One feature of nineteenth-century German migrant communities was a dense network of religious and secular ethnic institutions in virtually all destination countries. The article is a microhistorical study of a representative German community in Britain. Ethnic institutions in Glasgow included two protestant congregations and a variety of associations fostering sociability, culture and philanthropy. The institutions served as a platform to negotiate questions of ethnicity, class and gender. They were mostly financed by a small elite within the German business community which, in turn, used them to exercise power and confirm social stratification. In the pre-war years, ethnic life was increasingly permeated by nationalism.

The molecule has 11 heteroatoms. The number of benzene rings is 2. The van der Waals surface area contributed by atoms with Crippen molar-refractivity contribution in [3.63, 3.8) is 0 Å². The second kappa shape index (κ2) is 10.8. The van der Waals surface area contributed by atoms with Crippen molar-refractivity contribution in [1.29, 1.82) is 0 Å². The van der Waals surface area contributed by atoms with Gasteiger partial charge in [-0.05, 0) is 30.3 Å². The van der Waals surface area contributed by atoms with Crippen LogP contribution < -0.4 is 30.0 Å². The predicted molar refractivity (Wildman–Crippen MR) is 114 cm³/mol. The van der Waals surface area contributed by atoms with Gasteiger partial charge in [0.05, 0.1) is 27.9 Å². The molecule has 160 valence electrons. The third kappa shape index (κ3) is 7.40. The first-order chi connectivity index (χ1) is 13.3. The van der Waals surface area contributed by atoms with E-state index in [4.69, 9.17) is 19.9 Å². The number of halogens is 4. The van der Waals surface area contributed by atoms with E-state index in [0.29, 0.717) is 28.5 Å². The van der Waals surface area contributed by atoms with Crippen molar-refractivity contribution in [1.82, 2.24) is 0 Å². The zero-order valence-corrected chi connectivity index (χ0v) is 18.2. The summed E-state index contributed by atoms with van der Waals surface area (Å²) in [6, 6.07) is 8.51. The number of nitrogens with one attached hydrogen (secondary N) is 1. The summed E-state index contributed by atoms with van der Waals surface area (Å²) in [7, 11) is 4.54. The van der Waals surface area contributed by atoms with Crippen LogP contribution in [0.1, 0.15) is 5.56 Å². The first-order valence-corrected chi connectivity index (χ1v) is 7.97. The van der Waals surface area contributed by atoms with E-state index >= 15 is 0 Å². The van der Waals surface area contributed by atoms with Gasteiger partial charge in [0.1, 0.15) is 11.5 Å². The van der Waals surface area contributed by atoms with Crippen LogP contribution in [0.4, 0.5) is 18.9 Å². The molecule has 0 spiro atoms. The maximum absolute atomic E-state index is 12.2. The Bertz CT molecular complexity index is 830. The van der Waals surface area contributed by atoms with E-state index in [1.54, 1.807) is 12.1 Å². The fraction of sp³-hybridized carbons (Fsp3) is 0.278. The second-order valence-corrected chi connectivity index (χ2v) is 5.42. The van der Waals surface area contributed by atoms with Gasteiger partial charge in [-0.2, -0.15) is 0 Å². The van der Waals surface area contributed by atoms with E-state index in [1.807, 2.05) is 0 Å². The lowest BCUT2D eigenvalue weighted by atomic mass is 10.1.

- business community
- ethnic associations